In private, we began with handcuffs, a shiny silver pair of handcuffs. I would take June’s small and delicate wrist in my hands and rub my thumbs across the softest, whitest skin there. June would exhale a soft moan at the touch of the steel, and then there would be the click of the mechanism engaging. Just like that, the cuff around my wrist, too, June and I would stay locked together no matter what tragedy befell us while at home.
We’re no criminals, though, and so when we left the house we’d leave the cuffs hanging on a hook just inside the door to await our return. The stares of strange faces, the accusations, the rumors—those things would kill June and me. Our collusion is not villainy; no, it is passion. So with the distance between us in public, June and I feared that we could lose each other at any moment; that while I was in one grocery store aisle and June in another, a twister could rip through the building, or as we walked down the street, an earthquake might fissure the ground between us, and we would be forever and irrevocably lost from one another.
It was June who suggested the fishing line. It’s so thin, nearly invisible to the naked eye, that we could walk easily down crowded streets or through shopping malls, no one ever suspecting that we were tied, our waists tethered by a foot of ten pound line between us.
June kept the spool in her purse and so when distance became a necessity—through dressing room doors, crowded subway cars, private phone calls—she could easily let out a little more length of line and we could bear the separation knowing that, yes, yes we were forever linked and locked together, body, mind and belt-loop.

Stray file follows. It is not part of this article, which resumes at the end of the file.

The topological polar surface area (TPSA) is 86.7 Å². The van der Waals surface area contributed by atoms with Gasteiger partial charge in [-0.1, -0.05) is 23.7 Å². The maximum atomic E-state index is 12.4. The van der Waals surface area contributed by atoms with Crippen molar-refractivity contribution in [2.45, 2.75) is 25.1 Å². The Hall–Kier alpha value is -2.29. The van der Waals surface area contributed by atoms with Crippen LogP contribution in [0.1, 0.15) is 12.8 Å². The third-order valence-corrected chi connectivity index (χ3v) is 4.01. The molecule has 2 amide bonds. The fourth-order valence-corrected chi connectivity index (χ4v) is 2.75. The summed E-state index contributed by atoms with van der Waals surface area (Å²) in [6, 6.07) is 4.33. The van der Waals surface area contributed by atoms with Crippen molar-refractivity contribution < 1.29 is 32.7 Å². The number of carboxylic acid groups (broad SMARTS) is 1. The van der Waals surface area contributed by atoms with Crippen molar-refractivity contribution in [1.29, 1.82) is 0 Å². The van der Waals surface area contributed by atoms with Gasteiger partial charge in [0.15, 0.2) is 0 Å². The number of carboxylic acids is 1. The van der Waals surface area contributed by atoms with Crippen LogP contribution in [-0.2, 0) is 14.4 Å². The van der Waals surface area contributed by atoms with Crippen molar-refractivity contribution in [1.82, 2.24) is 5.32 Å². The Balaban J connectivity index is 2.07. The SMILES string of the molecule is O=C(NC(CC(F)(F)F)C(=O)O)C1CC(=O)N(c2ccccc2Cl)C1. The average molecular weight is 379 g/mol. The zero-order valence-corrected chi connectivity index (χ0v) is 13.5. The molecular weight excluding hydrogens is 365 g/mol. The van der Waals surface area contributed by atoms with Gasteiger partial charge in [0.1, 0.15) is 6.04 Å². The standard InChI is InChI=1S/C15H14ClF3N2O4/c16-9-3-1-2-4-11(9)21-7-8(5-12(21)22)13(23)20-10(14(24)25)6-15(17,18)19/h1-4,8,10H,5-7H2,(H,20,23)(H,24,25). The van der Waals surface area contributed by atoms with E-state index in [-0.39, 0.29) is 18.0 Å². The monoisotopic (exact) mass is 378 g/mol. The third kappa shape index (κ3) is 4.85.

It was in this way that we came to enjoy our privacy. We switched to heavier string—for kites—not long after the great success of the fishing line, and so we could move farther and farther from one another without worry. June could call her sister on the telephone and whisper about my triumphs, flaws and faults as a lover, tugging gently on her end of the kite string all the while so that I would feel her gentle pressure on my ankle and know that she was safe, still. I could smoke cigars again, free to exhale in any direction I pleased, knowing her delicate lungs would remain pinkly fresh and healthy indoors even as I blackened mine happily outside in the sunshine.
* * *
We enjoy these freedoms, yes; and yes, there are whole minutes, even hours when I do not see June—when the strings turn corners or travel downstairs—but every night we come together and reel in our connection; we close the distance between us and fasten the handcuffs once more; we coil rope around our waists and shuffle slowly toward the bed where we fall into contented, connected sleep.